It's pretty telling when the first lines to truly grab your attention are written only after the main storyline is already finished. There was a short portion from the editor, regarding The Surrender of Breda, a famous painting by the Spanish Golden Age painter Diego Velázquez, which ended up being my absolute favourite part of the entire book. The information regarding some art research that proved what Iñigo Balboa had told in his memoirs of the painting as true (such as how the spears had fir ...more
Bettie Pathway
No es que el libro sea peor que los otros, es que el argumento me ha resultado menos interesante. Escaramuza arriba, escaramuza abajo... He echado en falta ese toque misterioso de las otras dos novelas, que es una de las cosas que más me gustaban.
Vasco Ribeiro
Jan 01, 2016 Vasco Ribeiro rated it really liked it  ·  review of another edition
Shelves: read-in-2015
Livro com um registo diferente dos anteriores. Este é um relato de guerra e não uma intriga citadina como os anteriores. Individualmente considerado não é tão interessante como os outros, mas no contexto da série enriquece-a para não ser mais do mesmo.
Inigo balboa vai para a Flandres com o capitão Alatriste pois ele se realistou no seu velho Terço da Cartagena composto por soldados duros e veteranos.
Fazem um grupo terrível onde a coragem e tenacidade espanhola é exaltada. Livro composto por vári
In this, third installment of the Captain Alatriste series, the Spanish are in Flanders. It opens with the taking and looting of Oudkerk, leads to a potential mutiny, and ends with a bloody battle at the siege of Breda. It sounds like a soldier’s chronicle, and that’s just what it is.

I was disappointed with this novel. Gone is the swashbuckling element from the first book (and to a lesser degree the second). There’s very little personal element and no character development, just ruminations on S
Aug 06, 2012 Roger rated it it was ok  ·  review of another edition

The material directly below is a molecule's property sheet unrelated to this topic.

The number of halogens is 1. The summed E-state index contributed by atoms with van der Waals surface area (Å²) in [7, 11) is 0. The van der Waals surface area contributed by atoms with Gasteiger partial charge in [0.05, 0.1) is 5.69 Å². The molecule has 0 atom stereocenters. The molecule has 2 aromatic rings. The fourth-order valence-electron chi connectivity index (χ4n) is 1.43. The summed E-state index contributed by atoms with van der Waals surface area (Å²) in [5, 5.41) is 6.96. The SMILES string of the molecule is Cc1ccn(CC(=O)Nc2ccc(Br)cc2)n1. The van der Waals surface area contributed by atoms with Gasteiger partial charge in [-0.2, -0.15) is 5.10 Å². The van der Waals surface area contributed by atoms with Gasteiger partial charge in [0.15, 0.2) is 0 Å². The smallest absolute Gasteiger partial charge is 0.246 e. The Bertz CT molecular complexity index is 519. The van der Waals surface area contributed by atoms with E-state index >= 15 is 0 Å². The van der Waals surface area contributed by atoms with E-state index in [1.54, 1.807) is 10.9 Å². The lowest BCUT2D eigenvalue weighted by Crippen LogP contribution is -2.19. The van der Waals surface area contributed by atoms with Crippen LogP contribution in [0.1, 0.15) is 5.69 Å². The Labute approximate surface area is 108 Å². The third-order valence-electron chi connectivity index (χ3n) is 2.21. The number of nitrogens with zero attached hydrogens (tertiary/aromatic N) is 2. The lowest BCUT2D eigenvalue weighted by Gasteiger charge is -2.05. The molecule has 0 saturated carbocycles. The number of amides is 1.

I started this book with slight reservations. The previous book in this series, "Purity of Blood", did not exactly "knock my socks off". But I decided to give this third book in the series a chance based upon the high regard I hold for the author, Arturo Perez-Reverte.

I keep hoping for another "El Club Dumas" and I keep getting disappointed. Don't get me wrong...this book was a pleasant read. However, it did not quite deliver what was promised on the inner flap of the hard back cover..."a glori
Jennifer Busick
Oct 16, 2011 Jennifer Busick rated it really liked it  ·  review of another edition
The third installment of Perez-Reverte's series chronicling the life of Spanish swordsman Diego Alatriste, through the eyes of his young ward, Inigo Balboa, takes Alatriste and Inigo to Flanders and the siege of Breda. There's plenty here to like -- fencing, fighting, revenge, all of that good stuff -- lyrically rendered, as always, by Perez-Reverte.

Inigo is fifteen now, and as he grows up, his perspective changes, too; Perez-Reverte does a wonderful job with this aspect of the story, rendering
May 30, 2011 Gregory rated it really liked it  ·  review of another edition
Shelves: fiction, politics

In 1625 the Dutch city of Breda surrendered to Spanish forces after a 10 month siege. Ten years later Diego Velázquez painted The Surrender of Breda. Arturo Pérez-Reverte's The Sun Over Breda is part of the Captain Alatriste series and is an account of the siege. In typical fashion, famous Spanish figures make an entrance, as the narrator, young Iñigo Balboa, relates how he talked to Velázquez while he was painting it, and early in the novel also help
Jul 27, 2013 Ernesto rated it really liked it  ·  review of another edition